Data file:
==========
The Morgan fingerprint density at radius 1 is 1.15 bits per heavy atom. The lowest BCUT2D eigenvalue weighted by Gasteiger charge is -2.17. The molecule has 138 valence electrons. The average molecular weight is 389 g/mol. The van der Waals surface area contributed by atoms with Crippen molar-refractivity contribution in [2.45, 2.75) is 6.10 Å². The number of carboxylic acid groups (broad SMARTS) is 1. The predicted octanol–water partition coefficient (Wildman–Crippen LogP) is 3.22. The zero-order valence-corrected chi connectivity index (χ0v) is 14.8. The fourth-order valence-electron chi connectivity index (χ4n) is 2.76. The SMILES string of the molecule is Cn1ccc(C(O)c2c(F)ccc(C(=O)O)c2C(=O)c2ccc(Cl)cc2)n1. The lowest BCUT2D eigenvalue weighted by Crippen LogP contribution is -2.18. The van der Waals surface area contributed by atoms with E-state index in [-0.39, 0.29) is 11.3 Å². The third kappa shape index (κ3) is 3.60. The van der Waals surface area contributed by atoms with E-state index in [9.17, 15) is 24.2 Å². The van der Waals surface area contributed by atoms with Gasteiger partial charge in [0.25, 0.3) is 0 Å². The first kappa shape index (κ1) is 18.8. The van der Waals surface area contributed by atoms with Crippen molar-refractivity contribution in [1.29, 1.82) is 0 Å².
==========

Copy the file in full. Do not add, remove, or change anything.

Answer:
The Morgan fingerprint density at radius 1 is 1.15 bits per heavy atom. The lowest BCUT2D eigenvalue weighted by Gasteiger charge is -2.17. The molecule has 138 valence electrons. The average molecular weight is 389 g/mol. The van der Waals surface area contributed by atoms with Crippen molar-refractivity contribution in [2.45, 2.75) is 6.10 Å². The number of carboxylic acid groups (broad SMARTS) is 1. The predicted octanol–water partition coefficient (Wildman–Crippen LogP) is 3.22. The zero-order valence-corrected chi connectivity index (χ0v) is 14.8. The fourth-order valence-electron chi connectivity index (χ4n) is 2.76. The SMILES string of the molecule is Cn1ccc(C(O)c2c(F)ccc(C(=O)O)c2C(=O)c2ccc(Cl)cc2)n1. The lowest BCUT2D eigenvalue weighted by Crippen LogP contribution is -2.18. The van der Waals surface area contributed by atoms with E-state index in [-0.39, 0.29) is 11.3 Å². The third kappa shape index (κ3) is 3.60. The van der Waals surface area contributed by atoms with E-state index in [9.17, 15) is 24.2 Å². The van der Waals surface area contributed by atoms with Gasteiger partial charge in [0.25, 0.3) is 0 Å². The first kappa shape index (κ1) is 18.8. The van der Waals surface area contributed by atoms with Crippen molar-refractivity contribution in [1.29, 1.82) is 0 Å².